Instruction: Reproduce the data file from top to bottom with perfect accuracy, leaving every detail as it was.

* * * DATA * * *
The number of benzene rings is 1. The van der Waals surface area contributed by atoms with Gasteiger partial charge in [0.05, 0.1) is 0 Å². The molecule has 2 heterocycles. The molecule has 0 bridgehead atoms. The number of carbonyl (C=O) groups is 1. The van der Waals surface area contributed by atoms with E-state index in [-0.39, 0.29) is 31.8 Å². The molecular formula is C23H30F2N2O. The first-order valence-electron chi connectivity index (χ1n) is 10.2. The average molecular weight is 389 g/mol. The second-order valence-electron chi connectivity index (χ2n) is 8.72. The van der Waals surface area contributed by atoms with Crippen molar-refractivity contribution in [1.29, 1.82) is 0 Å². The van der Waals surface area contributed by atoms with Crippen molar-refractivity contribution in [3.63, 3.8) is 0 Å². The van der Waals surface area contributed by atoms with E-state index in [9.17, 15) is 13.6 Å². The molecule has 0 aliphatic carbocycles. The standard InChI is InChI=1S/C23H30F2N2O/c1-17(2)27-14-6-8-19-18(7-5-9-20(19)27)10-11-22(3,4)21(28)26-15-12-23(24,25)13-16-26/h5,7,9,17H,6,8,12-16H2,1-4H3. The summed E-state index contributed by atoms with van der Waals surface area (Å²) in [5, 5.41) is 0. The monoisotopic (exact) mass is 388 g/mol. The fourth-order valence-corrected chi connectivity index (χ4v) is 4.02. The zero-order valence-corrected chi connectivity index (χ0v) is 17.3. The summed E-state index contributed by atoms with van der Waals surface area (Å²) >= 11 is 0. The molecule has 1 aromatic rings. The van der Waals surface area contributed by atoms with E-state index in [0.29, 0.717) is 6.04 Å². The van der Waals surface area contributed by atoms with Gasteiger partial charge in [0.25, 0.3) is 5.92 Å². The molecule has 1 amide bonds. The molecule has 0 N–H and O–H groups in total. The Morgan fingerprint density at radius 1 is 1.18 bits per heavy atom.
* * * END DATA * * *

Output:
The number of benzene rings is 1. The van der Waals surface area contributed by atoms with Gasteiger partial charge in [0.05, 0.1) is 0 Å². The molecule has 2 heterocycles. The molecule has 0 bridgehead atoms. The number of carbonyl (C=O) groups is 1. The van der Waals surface area contributed by atoms with E-state index in [-0.39, 0.29) is 31.8 Å². The molecular formula is C23H30F2N2O. The first-order valence-electron chi connectivity index (χ1n) is 10.2. The average molecular weight is 389 g/mol. The second-order valence-electron chi connectivity index (χ2n) is 8.72. The van der Waals surface area contributed by atoms with Crippen molar-refractivity contribution in [1.29, 1.82) is 0 Å². The van der Waals surface area contributed by atoms with Crippen molar-refractivity contribution in [3.63, 3.8) is 0 Å². The van der Waals surface area contributed by atoms with E-state index in [9.17, 15) is 13.6 Å². The molecule has 0 aliphatic carbocycles. The standard InChI is InChI=1S/C23H30F2N2O/c1-17(2)27-14-6-8-19-18(7-5-9-20(19)27)10-11-22(3,4)21(28)26-15-12-23(24,25)13-16-26/h5,7,9,17H,6,8,12-16H2,1-4H3. The summed E-state index contributed by atoms with van der Waals surface area (Å²) in [5, 5.41) is 0. The monoisotopic (exact) mass is 388 g/mol. The fourth-order valence-corrected chi connectivity index (χ4v) is 4.02. The zero-order valence-corrected chi connectivity index (χ0v) is 17.3. The summed E-state index contributed by atoms with van der Waals surface area (Å²) >= 11 is 0. The molecule has 1 aromatic rings. The van der Waals surface area contributed by atoms with E-state index in [0.29, 0.717) is 6.04 Å². The van der Waals surface area contributed by atoms with Gasteiger partial charge in [0.25, 0.3) is 5.92 Å². The molecule has 1 amide bonds. The molecule has 0 N–H and O–H groups in total. The Morgan fingerprint density at radius 1 is 1.18 bits per heavy atom.